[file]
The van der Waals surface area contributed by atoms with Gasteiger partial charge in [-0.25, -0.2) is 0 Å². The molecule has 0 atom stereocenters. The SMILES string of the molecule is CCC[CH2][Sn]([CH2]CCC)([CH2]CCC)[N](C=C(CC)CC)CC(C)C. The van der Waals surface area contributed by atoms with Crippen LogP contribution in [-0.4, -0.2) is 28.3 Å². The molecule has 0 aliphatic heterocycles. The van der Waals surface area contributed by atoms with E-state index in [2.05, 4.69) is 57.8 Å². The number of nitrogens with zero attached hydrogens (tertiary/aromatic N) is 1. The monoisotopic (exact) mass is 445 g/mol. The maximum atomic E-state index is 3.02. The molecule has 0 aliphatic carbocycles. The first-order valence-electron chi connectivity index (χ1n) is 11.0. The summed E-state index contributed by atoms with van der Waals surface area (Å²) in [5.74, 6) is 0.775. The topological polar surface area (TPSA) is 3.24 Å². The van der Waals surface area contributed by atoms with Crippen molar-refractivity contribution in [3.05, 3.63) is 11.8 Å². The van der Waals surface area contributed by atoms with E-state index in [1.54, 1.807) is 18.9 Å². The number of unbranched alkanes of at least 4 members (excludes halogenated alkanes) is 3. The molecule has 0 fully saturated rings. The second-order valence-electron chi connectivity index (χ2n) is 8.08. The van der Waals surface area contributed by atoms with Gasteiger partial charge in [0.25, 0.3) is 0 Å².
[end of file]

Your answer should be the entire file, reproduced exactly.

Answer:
The van der Waals surface area contributed by atoms with Gasteiger partial charge in [-0.25, -0.2) is 0 Å². The molecule has 0 atom stereocenters. The SMILES string of the molecule is CCC[CH2][Sn]([CH2]CCC)([CH2]CCC)[N](C=C(CC)CC)CC(C)C. The van der Waals surface area contributed by atoms with Crippen LogP contribution in [-0.4, -0.2) is 28.3 Å². The molecule has 0 aliphatic heterocycles. The van der Waals surface area contributed by atoms with E-state index in [2.05, 4.69) is 57.8 Å². The number of nitrogens with zero attached hydrogens (tertiary/aromatic N) is 1. The monoisotopic (exact) mass is 445 g/mol. The maximum atomic E-state index is 3.02. The molecule has 0 aliphatic carbocycles. The first-order valence-electron chi connectivity index (χ1n) is 11.0. The summed E-state index contributed by atoms with van der Waals surface area (Å²) in [5.74, 6) is 0.775. The topological polar surface area (TPSA) is 3.24 Å². The van der Waals surface area contributed by atoms with Crippen molar-refractivity contribution in [3.05, 3.63) is 11.8 Å². The van der Waals surface area contributed by atoms with E-state index in [1.54, 1.807) is 18.9 Å². The number of unbranched alkanes of at least 4 members (excludes halogenated alkanes) is 3. The molecule has 0 fully saturated rings. The second-order valence-electron chi connectivity index (χ2n) is 8.08. The van der Waals surface area contributed by atoms with Gasteiger partial charge in [0.25, 0.3) is 0 Å².